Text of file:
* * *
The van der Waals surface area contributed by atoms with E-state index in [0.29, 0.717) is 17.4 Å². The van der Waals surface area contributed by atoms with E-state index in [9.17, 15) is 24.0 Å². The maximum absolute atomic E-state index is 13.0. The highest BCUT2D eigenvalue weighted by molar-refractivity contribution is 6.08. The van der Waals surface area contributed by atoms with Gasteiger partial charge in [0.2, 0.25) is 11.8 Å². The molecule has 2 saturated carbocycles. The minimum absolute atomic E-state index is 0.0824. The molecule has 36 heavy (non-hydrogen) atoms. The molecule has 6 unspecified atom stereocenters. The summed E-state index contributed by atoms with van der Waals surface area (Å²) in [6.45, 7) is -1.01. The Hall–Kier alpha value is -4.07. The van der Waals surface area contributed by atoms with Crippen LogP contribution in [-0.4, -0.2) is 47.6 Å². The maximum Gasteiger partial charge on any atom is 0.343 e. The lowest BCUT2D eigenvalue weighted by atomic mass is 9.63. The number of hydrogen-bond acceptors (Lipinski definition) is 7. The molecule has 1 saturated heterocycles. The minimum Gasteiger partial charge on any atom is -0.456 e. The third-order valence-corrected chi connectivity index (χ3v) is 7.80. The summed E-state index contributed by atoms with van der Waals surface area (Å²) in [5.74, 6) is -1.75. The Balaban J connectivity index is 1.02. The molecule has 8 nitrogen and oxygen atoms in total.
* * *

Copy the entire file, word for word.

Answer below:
The van der Waals surface area contributed by atoms with E-state index in [0.29, 0.717) is 17.4 Å². The van der Waals surface area contributed by atoms with E-state index in [9.17, 15) is 24.0 Å². The maximum absolute atomic E-state index is 13.0. The highest BCUT2D eigenvalue weighted by molar-refractivity contribution is 6.08. The van der Waals surface area contributed by atoms with Gasteiger partial charge in [0.2, 0.25) is 11.8 Å². The molecule has 2 saturated carbocycles. The minimum absolute atomic E-state index is 0.0824. The molecule has 36 heavy (non-hydrogen) atoms. The molecule has 6 unspecified atom stereocenters. The summed E-state index contributed by atoms with van der Waals surface area (Å²) in [6.45, 7) is -1.01. The Hall–Kier alpha value is -4.07. The van der Waals surface area contributed by atoms with Crippen LogP contribution in [-0.4, -0.2) is 47.6 Å². The maximum Gasteiger partial charge on any atom is 0.343 e. The lowest BCUT2D eigenvalue weighted by atomic mass is 9.63. The number of hydrogen-bond acceptors (Lipinski definition) is 7. The molecule has 1 saturated heterocycles. The minimum Gasteiger partial charge on any atom is -0.456 e. The third-order valence-corrected chi connectivity index (χ3v) is 7.80. The summed E-state index contributed by atoms with van der Waals surface area (Å²) in [5.74, 6) is -1.75. The Balaban J connectivity index is 1.02. The molecule has 8 nitrogen and oxygen atoms in total.